Posted 1 Nov 2009 at 10:28 UTC (updated 1 Nov 2009 at 10:35 UTC) by MichaelCrawford

This is the first of a series of essays I will publish here and elsewhere, in an effort to solve what I regard as some fundamental problems that are endemic to the computer industry.

I have felt called to my Duty several times in my career. I have never regretted performing it, but doing so has been a heavy burden, as it always came at great cost. This is one of those times - I will explain in the next essay I publish just why.

November 1, 2005

My father Charless Russell Crawford was an engineer too, an electrical engineer. Once a carpenter, he was inspired to enlist in the Navy one snowy evening while roofing a house, when he struck his thumb real hard with a hammer. The Navy sensed my father's potential for leadership and sent him to study at the University of Idaho, where he met my mother Patricia Ann Speelmon. My sister was born while they were still students. After graduation, he went on to Officer Candidate School and was given his commission. The telegram with news of my birth took two weeks to reach him: he was deep in the Phillipine jungle getting trained in survival, as the Vietnam War was just then heating up: the year was 1964. My father's engineering specialty was antiaircraft missile electronics: guidance and control systems.

The lesson my father taught me, a lesson I only now, as I speak, realize for the first time I was ever taught, is to Do My Duty. You already know my father did his for his country. I want you to know that he did his duty to his family as a husband, father and provider, and he did it well. He did his duty as a teacher too: I learned science and engineering at my father's knee, as we worked on projects together. Once we had a contest to see who could make a working telephone from stuff found lying around the house.

Engineers have other Masters who demand duty of us: our profession, our conscience, those who invest in, purchase or use what we design, our coworkers, and the public.

Listen to me carefully, and never forget what I'm about to say. I want all of you to spend some time thinking it over deeply, then I want you to discuss it among yourselves:

Read more... (3 replies)

The Crazed Approach to the Internet: what's driving it?

Posted 30 Oct 2009 at 22:07 UTC by lkcl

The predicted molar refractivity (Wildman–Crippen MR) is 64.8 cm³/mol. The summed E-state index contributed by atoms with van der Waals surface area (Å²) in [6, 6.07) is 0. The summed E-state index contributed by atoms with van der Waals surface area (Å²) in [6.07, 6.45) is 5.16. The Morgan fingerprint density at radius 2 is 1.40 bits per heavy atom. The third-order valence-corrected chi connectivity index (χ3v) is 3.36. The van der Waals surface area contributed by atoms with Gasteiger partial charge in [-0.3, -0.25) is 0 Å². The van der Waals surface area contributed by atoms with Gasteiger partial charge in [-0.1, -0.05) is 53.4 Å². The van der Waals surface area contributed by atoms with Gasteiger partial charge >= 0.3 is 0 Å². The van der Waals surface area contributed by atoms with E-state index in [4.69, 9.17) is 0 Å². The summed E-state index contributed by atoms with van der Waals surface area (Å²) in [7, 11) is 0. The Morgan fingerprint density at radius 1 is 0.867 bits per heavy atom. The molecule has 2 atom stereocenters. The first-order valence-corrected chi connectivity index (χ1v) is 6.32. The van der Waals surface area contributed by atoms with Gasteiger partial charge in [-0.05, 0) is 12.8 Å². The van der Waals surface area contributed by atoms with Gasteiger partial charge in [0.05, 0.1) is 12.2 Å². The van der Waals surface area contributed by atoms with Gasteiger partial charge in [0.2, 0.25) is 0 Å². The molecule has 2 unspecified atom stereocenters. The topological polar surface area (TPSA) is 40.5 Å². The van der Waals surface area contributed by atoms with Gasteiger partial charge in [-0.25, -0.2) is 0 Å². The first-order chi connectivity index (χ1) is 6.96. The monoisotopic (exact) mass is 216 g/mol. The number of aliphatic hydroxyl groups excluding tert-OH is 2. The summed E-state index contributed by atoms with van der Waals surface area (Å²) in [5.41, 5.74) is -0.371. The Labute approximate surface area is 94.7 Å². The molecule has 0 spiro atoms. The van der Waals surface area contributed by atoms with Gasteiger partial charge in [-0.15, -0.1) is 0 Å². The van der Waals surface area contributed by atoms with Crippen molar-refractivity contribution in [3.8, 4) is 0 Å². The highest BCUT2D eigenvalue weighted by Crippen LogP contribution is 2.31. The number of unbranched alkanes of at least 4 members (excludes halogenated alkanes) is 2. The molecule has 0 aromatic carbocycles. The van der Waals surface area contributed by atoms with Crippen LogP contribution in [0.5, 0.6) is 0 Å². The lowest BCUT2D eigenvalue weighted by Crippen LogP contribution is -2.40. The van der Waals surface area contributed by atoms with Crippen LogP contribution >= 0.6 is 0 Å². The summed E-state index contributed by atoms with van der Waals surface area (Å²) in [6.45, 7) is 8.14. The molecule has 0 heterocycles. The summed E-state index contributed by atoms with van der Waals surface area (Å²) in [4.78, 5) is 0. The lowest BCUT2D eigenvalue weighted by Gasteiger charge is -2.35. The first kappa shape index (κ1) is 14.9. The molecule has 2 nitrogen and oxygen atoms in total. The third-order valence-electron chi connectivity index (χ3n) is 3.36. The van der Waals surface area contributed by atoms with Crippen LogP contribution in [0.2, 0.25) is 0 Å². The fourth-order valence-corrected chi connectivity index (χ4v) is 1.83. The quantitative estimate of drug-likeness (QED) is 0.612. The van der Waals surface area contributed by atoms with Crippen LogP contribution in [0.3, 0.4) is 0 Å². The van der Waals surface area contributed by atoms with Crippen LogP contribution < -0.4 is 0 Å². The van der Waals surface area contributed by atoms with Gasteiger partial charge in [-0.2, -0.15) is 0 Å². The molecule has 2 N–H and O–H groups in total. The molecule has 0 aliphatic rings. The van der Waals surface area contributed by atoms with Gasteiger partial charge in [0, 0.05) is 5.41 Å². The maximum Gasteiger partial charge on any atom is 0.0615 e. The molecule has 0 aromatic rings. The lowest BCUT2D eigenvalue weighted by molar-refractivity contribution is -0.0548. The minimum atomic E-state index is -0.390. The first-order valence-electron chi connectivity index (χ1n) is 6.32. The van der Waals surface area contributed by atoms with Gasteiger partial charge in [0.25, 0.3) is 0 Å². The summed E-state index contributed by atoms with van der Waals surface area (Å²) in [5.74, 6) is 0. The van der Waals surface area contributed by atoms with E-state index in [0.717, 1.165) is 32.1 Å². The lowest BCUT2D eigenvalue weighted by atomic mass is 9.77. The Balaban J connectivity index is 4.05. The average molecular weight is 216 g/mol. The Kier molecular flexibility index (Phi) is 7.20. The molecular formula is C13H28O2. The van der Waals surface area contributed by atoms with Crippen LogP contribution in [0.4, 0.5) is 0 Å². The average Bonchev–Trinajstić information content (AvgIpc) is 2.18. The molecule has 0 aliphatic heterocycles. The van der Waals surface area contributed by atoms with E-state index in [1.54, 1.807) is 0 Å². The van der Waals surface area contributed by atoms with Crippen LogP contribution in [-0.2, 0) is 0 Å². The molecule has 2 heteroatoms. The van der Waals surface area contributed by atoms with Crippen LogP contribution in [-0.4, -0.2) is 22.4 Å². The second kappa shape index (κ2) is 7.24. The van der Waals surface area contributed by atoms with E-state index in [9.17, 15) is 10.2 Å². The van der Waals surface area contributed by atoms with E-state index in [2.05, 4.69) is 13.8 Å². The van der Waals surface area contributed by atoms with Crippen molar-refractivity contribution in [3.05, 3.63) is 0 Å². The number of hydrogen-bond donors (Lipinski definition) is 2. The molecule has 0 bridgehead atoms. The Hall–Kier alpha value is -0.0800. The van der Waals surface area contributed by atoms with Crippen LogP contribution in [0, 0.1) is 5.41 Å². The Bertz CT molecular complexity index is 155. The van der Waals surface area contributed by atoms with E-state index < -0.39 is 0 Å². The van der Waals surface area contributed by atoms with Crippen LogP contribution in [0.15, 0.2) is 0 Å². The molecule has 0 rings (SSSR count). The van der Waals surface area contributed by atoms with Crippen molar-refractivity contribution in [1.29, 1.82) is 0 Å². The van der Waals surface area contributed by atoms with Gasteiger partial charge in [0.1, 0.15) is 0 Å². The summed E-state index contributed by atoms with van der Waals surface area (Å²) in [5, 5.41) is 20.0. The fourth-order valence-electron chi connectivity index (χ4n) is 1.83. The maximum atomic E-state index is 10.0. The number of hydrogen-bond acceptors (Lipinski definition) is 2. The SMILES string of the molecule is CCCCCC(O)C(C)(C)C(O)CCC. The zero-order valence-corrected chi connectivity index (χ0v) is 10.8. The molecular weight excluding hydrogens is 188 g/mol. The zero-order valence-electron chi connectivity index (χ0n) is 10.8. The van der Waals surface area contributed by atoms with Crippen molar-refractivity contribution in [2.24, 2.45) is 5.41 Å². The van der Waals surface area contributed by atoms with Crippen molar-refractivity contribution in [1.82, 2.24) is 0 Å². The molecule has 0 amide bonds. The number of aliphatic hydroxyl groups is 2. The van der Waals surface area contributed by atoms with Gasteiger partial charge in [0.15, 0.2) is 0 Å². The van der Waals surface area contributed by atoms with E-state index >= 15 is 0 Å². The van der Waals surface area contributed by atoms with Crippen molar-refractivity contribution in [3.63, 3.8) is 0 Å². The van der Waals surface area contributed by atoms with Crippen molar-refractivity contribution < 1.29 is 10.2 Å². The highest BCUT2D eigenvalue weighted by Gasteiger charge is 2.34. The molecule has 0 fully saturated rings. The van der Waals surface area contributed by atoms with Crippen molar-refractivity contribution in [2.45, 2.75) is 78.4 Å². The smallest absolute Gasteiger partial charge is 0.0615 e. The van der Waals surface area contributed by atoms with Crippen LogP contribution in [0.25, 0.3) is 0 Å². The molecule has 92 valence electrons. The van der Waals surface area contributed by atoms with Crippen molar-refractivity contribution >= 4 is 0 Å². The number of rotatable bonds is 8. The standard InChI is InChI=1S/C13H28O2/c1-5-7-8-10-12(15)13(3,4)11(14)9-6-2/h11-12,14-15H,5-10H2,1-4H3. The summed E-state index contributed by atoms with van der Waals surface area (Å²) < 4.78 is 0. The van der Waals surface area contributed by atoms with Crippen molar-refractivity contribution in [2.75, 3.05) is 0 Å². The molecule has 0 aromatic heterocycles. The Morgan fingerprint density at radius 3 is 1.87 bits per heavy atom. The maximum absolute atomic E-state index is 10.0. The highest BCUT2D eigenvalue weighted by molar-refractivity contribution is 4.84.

The Internet is a tool to connect people, to empower them to share information and knowledge. Through increased communication, one person's contribution becomes everyone's gain. Through the power of collaboration, many minds can achieve what one person alone could not. It sounds like either a recipe for a Utopia or for a nightmare, which starkly reminds us that with great power comes great responsibility. And it's our right to be given the choice, to take advantage of the opportunity that the Internet represents. But there is something happening to the "InterWeb": the tracks are being ripped up. Mandelson in the UK. "3 Strikes" in France. Fascist Censorship in Australia. Phorm. Net Neutrality. The Pirate Bay attacks. The RIAA. The DMCA. There's a recurring and accelerating theme of attacks, which have accelerated over the past ten years, to attempt to control what can and cannot be done with the Internet, that is beginning to blur with Science Fiction predictions from well-renowed authors. The question is: why? What's the driving force, and what motivates these attacks, when, mathematically and statistically, they are simply impossible, leaving an alienated populace feeling threatened by and distrusting their Governments, just like in China, Iran and other "Regimes" which we believe that we are "better than"?

Read more... (7 replies)

Any FOSS Java scanner?

Posted 17 Oct 2009 at 12:58 UTC (updated 18 Oct 2009 at 08:09 UTC) by audriusa

In relation to the Wikipedia applet proposal, I am currently moving through the web in the hopeless search of some FOSS project that would show at least weak interest in scanning of Java source code for bad intents. One of the huge advantages Wikipedia or other public server could provide is that we have the applet sources and can compile on a server side. Among other things this allows to strip the signature easily, maybe we could do more.

Read more... (5 replies)

Sci-Fi Masterworks and more

Posted 6 Oct 2009 at 16:59 UTC (updated 7 Oct 2009 at 14:25 UTC) by lkcl

flogger asks on slashdot what sci-fi stories are recommended for reading as part of a teaching class about sci-fi. As I've read over 500 sci-fi and fantasy books, and own over 300, I've written up some of the best. Covering history, politics and the best and worst of human nature, science fiction's freedom opens doors which remain firmly closed to traditional fiction. It just has to be done well enough to be believable.
(updated 7oct2009 with fantasy list)
Read more... (3 replies)

The Pyramids and the Bazaar

Posted 18 Sep 2009 at 05:08 UTC by KlausWuestefeld

Eric Raymond's software bazaar is a fantasy.

Read more... (14 replies)

New tendentions with C popularity: returning to the roots?

Posted 2 Sep 2009 at 09:05 UTC by audriusa

The look into Tiobe index may give quite a surprising results if we pay attention into that is happening during the latest year. Java seems no longer declining, Python and C# are also kind of stable but we clearly observe the growth of C language popularity. It is even not C++ but a plain C.

I wonder it this is just some transient event or the reliable shift.

Read more... (5 replies)

1019 older articles...

Suggest a story

New Advogato Features

New HTML Parser: The long-awaited libxml2 based HTML parser code is live. It needs further work but already handles most markup better than the original parser.

Keep up with the latest Advogato features by reading the Advogato status blog.

If you're a C programmer with some spare time, take a look at the mod_virgule project page and help us with one of the tasks on the ToDo list!